Operator

[Operator Instructions] Our first question comes from the line of Brian Chin with Stifel. Your line is open. Please go ahead.

Brian Chin -- Stifel -- Analyst

Hi there, good morning. Congratulations on the results. Maybe first question, this might be for you, Jeff. But can you just give a breakdown of the effects -- temporary effects in Q2 that are causing gross margins to be down, I guess, roughly 300 basis points at the midpoint Q-on-Q? How much of that is product mix versus the higher input costs that were referenced? Also, are there any impacts kind of within handlers turret versus pick-and-place, for example, that may be impacting as well? And also, at this time, when you look at 3Q and the higher revenue level, how much of these margin impacts do you think it'll carry into 3Q and maybe second half?

Jeffrey Jones -- Vice President of Finance & Chief Financial Officer

Yes, you bet, Brian, and thank you. The Q2 gross margin is nearly all impacted by product mix. So it's the steep ramp in the steep increase in handler systems revenue that I referenced with gross margins that are below the corporate target. So we're seeing record handler system revenue, driven mainly by high automotive demand. So typically, or in our midterm model, we're seeing Q2 handler revenue that's about 50% higher than our midterm model. So it's really a steep, steep ramp and handler revenue for Q2. You asked about the configuration or the type of handler. Most of the automotive handler is pick-and-place, and that's what's driving this revenue. It's coming more from the pick-and-place technology.

And so overall, it's just a very steep ramp. It exceeds the relationship and the sort of pro rata numbers out of our business model. And so that is really all mix in Q2. We've seen some cost increase that's impacting Q2, but that's limited for now to about $0.5 million. So it's minimal in the big picture. Q3 gross margin view is preliminary. And actually, little premature at this point in time. I will say that the mix of revenue is similar to or it's looking to be similar to Q2. But to really peg a gross margin for Q3 is a little premature at this time. The underlying business itself is tracking to the business model. And so the gross margin is going to recover over the midterm, but it's really a cause in this sort of accelerated ramp in handle revenue.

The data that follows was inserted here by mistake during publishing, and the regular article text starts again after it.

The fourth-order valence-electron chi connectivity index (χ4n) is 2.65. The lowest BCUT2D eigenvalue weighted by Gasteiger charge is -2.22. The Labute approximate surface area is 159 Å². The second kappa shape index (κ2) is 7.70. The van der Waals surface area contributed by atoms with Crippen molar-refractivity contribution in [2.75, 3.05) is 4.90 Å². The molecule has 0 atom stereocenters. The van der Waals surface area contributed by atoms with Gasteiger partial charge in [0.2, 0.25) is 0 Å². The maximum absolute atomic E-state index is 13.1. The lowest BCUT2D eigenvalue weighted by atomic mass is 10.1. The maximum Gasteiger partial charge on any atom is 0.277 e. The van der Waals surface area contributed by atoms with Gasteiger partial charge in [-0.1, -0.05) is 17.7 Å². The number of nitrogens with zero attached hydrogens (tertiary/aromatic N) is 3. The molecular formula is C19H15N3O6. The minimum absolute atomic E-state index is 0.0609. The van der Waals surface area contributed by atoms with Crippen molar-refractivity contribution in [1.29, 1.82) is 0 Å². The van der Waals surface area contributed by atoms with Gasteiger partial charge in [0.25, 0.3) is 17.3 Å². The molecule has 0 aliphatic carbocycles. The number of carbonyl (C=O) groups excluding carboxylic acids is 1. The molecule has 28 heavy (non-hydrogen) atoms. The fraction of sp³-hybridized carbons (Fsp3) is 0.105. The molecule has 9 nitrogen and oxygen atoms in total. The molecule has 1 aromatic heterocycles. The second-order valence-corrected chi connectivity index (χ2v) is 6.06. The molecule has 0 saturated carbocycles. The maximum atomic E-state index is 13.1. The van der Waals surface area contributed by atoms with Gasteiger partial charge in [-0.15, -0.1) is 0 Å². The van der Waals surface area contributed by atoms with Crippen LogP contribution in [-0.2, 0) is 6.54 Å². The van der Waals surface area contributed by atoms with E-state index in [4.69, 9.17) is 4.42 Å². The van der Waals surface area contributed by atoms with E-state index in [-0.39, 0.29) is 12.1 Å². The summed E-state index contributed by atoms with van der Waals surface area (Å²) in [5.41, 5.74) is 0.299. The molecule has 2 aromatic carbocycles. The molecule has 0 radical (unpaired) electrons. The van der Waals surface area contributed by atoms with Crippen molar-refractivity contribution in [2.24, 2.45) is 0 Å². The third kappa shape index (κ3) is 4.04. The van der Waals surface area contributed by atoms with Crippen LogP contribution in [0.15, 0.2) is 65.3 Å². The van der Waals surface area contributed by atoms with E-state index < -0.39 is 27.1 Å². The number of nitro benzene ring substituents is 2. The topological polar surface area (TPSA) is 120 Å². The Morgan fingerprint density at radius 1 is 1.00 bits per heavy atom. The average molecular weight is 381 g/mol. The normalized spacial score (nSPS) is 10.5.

Brian Chin -- Stifel -- Analyst

Okay. Yes. That makes sense. That makes sense that the handler business is a lot of the incremental upswing that you're seeing on the system side. Also curious, though, if you see the growth in test have been very strong saying back to last year. Do you think by the end of the current year, you could start to see that become more of a -- improve in terms of the revenue contribution?

Jeffrey Jones -- Vice President of Finance & Chief Financial Officer

Yes. That is the plan. It's -- we are growing. We're definitely growing year-over-year in the tester business and the contactor business. And so we feel good about our position there and the growth prospects.

Brian Chin -- Stifel -- Analyst